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Christopher Dieni

Chris is an alumnus of Concordia University in Montreal, Quebec, Canada, where he completed his undergraduate degree and researched peroxisome biogenesis mutations in yeast. He has a Ph.D. in Chemistry from Carleton University in Ottawa, Ontario, Canada, where he studied the comparative biochemistry and physiology of frogs that could freeze solid and thaw back to life, as naturally as we go to sleep and wake up. Chris then moved to a postdoc at Penn State, studying the regulation of protein complexes in cancer biochemistry. He is currently back in Montreal, working in the biotech industry of probiotics. His interests lie in metabolic adaptation to stress, with a focus on enzymology, reversible protein phosphorylation and signal transduction.

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Articles by Dieni

Working with Enzymes: Part I -The Simple Kinetic Spectrophotometric Assay

Working with Enzymes: Part I -The Simple Kinetic Spectrophotometric Assay

By Christopher Dieni | April 18, 2011

At the end of my last article, I provided some practical tips and tricks for working with enzymes at the bench. Now, we’ll cover one of the cornerstone techniques of enzymology work: the enzyme assay. Starting with the simple assays and eventually working our way to the more complex, this article introduces the principles of…

Working with Enzymes: Stability, Purification and Activity

Working with Enzymes: Stability, Purification and Activity

By Christopher Dieni | March 16, 2011

In Part 1 of this series, we began our journey into the fascinating world of enzymology. We looked at the most basic concepts of what an enzyme is and the incredible jobs it can do. In Part 2 of “Working with Enzymes,” I will look at some things that you should keep in mind to…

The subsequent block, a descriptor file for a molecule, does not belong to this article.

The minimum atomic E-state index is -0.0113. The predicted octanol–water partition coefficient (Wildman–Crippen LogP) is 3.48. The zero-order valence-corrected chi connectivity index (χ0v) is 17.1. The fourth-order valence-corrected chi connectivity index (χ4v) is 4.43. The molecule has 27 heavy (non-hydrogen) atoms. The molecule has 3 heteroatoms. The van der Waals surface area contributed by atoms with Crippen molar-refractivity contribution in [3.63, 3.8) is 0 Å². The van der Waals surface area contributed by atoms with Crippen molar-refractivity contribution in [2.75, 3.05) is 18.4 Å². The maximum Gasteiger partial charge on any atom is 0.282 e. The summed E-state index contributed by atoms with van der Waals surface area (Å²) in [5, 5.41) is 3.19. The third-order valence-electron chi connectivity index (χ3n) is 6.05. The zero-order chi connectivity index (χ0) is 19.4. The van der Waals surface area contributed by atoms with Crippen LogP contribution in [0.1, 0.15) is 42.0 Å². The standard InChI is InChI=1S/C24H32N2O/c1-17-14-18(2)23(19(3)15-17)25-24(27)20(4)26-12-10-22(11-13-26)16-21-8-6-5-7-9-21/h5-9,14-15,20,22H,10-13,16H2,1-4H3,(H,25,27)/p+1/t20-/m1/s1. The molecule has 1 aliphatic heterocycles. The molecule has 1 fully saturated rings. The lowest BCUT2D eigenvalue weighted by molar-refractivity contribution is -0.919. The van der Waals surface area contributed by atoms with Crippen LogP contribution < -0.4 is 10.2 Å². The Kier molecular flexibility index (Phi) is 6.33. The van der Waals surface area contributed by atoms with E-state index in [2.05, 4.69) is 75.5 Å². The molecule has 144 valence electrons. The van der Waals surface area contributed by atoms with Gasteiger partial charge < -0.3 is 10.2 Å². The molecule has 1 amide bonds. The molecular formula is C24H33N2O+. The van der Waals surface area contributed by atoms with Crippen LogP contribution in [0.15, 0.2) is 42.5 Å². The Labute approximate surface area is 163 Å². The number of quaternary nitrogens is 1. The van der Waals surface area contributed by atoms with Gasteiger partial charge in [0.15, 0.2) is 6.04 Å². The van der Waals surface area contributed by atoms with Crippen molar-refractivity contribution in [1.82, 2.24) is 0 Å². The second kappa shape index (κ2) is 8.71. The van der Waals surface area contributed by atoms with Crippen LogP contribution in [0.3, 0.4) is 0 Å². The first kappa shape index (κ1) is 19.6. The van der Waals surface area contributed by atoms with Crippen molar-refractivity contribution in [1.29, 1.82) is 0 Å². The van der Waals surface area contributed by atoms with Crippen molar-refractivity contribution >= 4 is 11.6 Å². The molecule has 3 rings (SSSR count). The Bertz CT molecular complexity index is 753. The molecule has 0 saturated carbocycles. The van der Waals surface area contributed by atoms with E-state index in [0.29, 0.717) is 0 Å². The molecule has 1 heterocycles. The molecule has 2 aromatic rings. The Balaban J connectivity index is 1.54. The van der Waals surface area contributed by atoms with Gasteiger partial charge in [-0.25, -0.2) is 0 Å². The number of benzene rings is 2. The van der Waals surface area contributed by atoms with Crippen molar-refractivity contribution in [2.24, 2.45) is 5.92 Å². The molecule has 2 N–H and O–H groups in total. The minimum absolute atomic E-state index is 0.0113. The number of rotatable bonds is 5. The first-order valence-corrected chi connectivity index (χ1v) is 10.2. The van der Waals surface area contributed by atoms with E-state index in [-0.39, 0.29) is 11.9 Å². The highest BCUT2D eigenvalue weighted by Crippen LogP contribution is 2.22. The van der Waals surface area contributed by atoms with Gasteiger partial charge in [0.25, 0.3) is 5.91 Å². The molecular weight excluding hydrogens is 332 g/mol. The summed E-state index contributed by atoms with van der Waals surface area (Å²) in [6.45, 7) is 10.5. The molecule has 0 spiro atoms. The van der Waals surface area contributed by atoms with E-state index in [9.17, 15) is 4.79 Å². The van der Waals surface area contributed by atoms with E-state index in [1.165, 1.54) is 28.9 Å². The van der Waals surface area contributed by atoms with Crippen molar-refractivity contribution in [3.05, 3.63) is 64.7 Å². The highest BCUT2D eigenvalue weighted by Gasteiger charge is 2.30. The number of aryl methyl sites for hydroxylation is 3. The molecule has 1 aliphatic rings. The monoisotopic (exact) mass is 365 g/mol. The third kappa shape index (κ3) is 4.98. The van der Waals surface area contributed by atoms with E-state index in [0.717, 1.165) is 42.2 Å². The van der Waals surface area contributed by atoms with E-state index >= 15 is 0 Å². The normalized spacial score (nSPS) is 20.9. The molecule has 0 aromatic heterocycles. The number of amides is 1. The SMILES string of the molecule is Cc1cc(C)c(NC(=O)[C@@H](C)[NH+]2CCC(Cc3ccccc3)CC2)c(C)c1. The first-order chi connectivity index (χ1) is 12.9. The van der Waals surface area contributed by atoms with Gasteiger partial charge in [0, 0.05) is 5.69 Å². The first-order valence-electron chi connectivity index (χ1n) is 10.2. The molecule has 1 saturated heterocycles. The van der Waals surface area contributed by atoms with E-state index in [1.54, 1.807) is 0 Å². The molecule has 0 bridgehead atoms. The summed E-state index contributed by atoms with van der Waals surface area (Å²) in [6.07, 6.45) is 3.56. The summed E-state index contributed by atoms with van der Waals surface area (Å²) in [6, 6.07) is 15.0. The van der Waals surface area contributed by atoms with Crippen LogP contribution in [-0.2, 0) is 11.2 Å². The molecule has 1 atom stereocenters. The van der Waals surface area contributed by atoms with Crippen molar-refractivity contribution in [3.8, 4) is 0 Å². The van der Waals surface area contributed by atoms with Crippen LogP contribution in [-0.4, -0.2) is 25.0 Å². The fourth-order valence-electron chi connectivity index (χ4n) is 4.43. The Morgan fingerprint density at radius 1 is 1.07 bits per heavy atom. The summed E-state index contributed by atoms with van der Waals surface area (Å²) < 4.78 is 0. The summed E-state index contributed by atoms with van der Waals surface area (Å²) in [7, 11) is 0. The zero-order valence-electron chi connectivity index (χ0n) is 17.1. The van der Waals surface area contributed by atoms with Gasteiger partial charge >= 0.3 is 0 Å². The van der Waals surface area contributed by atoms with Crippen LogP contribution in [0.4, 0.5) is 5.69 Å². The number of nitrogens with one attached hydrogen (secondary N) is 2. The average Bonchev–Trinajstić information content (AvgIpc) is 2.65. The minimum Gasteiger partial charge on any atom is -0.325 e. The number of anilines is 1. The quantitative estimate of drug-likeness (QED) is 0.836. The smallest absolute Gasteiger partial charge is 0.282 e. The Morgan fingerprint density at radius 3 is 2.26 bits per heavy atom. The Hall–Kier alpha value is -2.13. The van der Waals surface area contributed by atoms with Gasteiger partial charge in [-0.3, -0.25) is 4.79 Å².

So You Want to Work With Enzymes: What Is An Enzyme?

So You Want to Work With Enzymes: What Is An Enzyme?

By Christopher Dieni | February 7, 2011

Protein kinases and protein phosphatases phosphorylate and dephosphorylate a plethora of proteins. They are responsible for regulating the majority of cellular activities. Because of their importance, they can seem intimidating to tackle as a research project. At the end of the day however, kinases and phosphatases are- simply put- enzymes. Therefore, you can standard enzyme…

Basics of Protein Phosphorylation Part V: Further Reading

Basics of Protein Phosphorylation Part V: Further Reading

By Christopher Dieni | November 21, 2010

Chris Dieni wraps up his series on the Basics of Protein Phosphorylation with this final part on further reading and resources available.

Basics of Protein Phosphorylation Part IV: Taking It Off

Basics of Protein Phosphorylation Part IV: Taking It Off

By Christopher Dieni | November 10, 2010

Chris Dieni explores the promiscuous yet intriguing nature of protein phosphatases

Basics of Protein Phosphorylation Part III: Family Ties - Diversity and Similarity Among Protein Kinases

Basics of Protein Phosphorylation Part III: Family Ties – Diversity and Similarity Among Protein Kinases

By Christopher Dieni | September 29, 2010

So far in our “Basics” series, we’ve taken an overview of the major players involved in protein phosphorylation, and some of the tools that one might use to study them. Now, we’ll return to the protein kinases to take a deeper look- though our “deeper” look will barely scratch the surface, as there are currently…

Basics of Protein Phosphorylation Part II: Tools of the Trade

Basics of Protein Phosphorylation Part II: Tools of the Trade

By Christopher Dieni | August 30, 2010

In the previous article in this series, we looked at the major players involved in protein phosphorylation: protein kinases, protein phosphatases, and target proteins. This time, we’ll glance over some of the tools that we can use to study various aspects of protein phosphorylation, focussing on a few I’ve personally come across. 1. Tools for…

Basics of Protein Phosphorylation Part I: Introducing the Candidates

Basics of Protein Phosphorylation Part I: Introducing the Candidates

By Christopher Dieni | July 1, 2010

The focus of my grad studies and postdoctoral research has been the analysis of proteins regulated by reversible protein phosphorylation. However, the number of unique facets in which protein phosphorylation can be studied is astounding, and is diverse as any niche of the biosciences. This article is the first in a series that will give…

Where Did Bio Begin For You?

Where Did Bio Begin For You?

By Christopher Dieni | February 5, 2010

Where did bio begin for you? That intriguing question has been the central focus of an interesting experience I just had. How this all started It began on a Saturday morning. After I woke up and fed my cat, and before making my own breakfast, I went straight to my computer to check which emails…

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